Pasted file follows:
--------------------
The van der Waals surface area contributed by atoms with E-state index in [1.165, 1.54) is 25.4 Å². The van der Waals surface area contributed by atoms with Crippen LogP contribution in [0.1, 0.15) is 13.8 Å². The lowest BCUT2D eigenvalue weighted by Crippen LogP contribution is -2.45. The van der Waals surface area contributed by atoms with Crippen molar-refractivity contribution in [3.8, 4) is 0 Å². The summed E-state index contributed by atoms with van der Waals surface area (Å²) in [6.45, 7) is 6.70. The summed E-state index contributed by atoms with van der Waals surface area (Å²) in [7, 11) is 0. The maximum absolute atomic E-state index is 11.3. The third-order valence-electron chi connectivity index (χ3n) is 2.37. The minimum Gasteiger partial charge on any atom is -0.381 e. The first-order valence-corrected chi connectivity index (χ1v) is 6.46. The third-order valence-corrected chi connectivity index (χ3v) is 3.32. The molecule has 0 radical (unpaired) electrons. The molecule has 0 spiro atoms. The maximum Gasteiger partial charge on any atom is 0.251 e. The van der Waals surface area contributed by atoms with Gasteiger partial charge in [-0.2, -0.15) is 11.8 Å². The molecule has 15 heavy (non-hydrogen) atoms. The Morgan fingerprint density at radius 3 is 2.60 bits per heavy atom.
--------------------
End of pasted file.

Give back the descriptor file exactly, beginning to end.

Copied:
The van der Waals surface area contributed by atoms with E-state index in [1.165, 1.54) is 25.4 Å². The van der Waals surface area contributed by atoms with Crippen LogP contribution in [0.1, 0.15) is 13.8 Å². The lowest BCUT2D eigenvalue weighted by Crippen LogP contribution is -2.45. The van der Waals surface area contributed by atoms with Crippen molar-refractivity contribution in [3.8, 4) is 0 Å². The summed E-state index contributed by atoms with van der Waals surface area (Å²) in [6.45, 7) is 6.70. The summed E-state index contributed by atoms with van der Waals surface area (Å²) in [7, 11) is 0. The maximum absolute atomic E-state index is 11.3. The third-order valence-electron chi connectivity index (χ3n) is 2.37. The minimum Gasteiger partial charge on any atom is -0.381 e. The first-order valence-corrected chi connectivity index (χ1v) is 6.46. The third-order valence-corrected chi connectivity index (χ3v) is 3.32. The molecule has 0 radical (unpaired) electrons. The molecule has 0 spiro atoms. The maximum Gasteiger partial charge on any atom is 0.251 e. The van der Waals surface area contributed by atoms with Gasteiger partial charge in [-0.2, -0.15) is 11.8 Å². The molecule has 15 heavy (non-hydrogen) atoms. The Morgan fingerprint density at radius 3 is 2.60 bits per heavy atom.